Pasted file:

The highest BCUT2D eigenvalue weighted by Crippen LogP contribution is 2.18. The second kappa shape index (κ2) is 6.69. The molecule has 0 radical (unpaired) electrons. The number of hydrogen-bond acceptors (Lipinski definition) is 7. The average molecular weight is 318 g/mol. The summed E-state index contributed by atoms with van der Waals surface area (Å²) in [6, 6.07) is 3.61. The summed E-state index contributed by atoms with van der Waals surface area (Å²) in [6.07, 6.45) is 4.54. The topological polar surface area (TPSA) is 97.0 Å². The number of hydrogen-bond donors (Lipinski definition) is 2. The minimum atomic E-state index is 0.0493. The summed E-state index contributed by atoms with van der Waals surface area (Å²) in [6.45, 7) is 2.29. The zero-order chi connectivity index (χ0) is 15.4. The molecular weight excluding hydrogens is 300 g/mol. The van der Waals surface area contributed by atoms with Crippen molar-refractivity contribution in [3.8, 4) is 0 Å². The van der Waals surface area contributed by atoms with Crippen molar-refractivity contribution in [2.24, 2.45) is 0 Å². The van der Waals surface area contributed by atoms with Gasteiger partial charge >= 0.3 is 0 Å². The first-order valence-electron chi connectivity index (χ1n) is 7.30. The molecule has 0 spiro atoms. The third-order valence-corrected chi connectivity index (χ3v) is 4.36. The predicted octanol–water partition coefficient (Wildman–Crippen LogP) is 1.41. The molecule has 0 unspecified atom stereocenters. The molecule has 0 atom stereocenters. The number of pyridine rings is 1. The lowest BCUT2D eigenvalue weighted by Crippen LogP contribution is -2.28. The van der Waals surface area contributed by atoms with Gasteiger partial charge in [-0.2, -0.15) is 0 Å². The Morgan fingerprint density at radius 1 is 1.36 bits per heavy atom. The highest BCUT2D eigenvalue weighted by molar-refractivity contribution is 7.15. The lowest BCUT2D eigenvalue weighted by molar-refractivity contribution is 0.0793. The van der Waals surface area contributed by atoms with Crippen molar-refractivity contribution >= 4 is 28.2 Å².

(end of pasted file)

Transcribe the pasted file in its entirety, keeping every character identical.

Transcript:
The highest BCUT2D eigenvalue weighted by Crippen LogP contribution is 2.18. The second kappa shape index (κ2) is 6.69. The molecule has 0 radical (unpaired) electrons. The number of hydrogen-bond acceptors (Lipinski definition) is 7. The average molecular weight is 318 g/mol. The summed E-state index contributed by atoms with van der Waals surface area (Å²) in [6, 6.07) is 3.61. The summed E-state index contributed by atoms with van der Waals surface area (Å²) in [6.07, 6.45) is 4.54. The topological polar surface area (TPSA) is 97.0 Å². The number of hydrogen-bond donors (Lipinski definition) is 2. The minimum atomic E-state index is 0.0493. The summed E-state index contributed by atoms with van der Waals surface area (Å²) in [6.45, 7) is 2.29. The zero-order chi connectivity index (χ0) is 15.4. The molecular weight excluding hydrogens is 300 g/mol. The van der Waals surface area contributed by atoms with Crippen molar-refractivity contribution in [3.8, 4) is 0 Å². The van der Waals surface area contributed by atoms with Crippen molar-refractivity contribution in [2.24, 2.45) is 0 Å². The van der Waals surface area contributed by atoms with Gasteiger partial charge >= 0.3 is 0 Å². The first-order valence-electron chi connectivity index (χ1n) is 7.30. The molecule has 0 spiro atoms. The third-order valence-corrected chi connectivity index (χ3v) is 4.36. The predicted octanol–water partition coefficient (Wildman–Crippen LogP) is 1.41. The molecule has 0 unspecified atom stereocenters. The molecule has 0 atom stereocenters. The number of pyridine rings is 1. The lowest BCUT2D eigenvalue weighted by Crippen LogP contribution is -2.28. The van der Waals surface area contributed by atoms with Gasteiger partial charge in [-0.2, -0.15) is 0 Å². The Morgan fingerprint density at radius 1 is 1.36 bits per heavy atom. The highest BCUT2D eigenvalue weighted by molar-refractivity contribution is 7.15. The lowest BCUT2D eigenvalue weighted by molar-refractivity contribution is 0.0793. The van der Waals surface area contributed by atoms with Crippen molar-refractivity contribution >= 4 is 28.2 Å².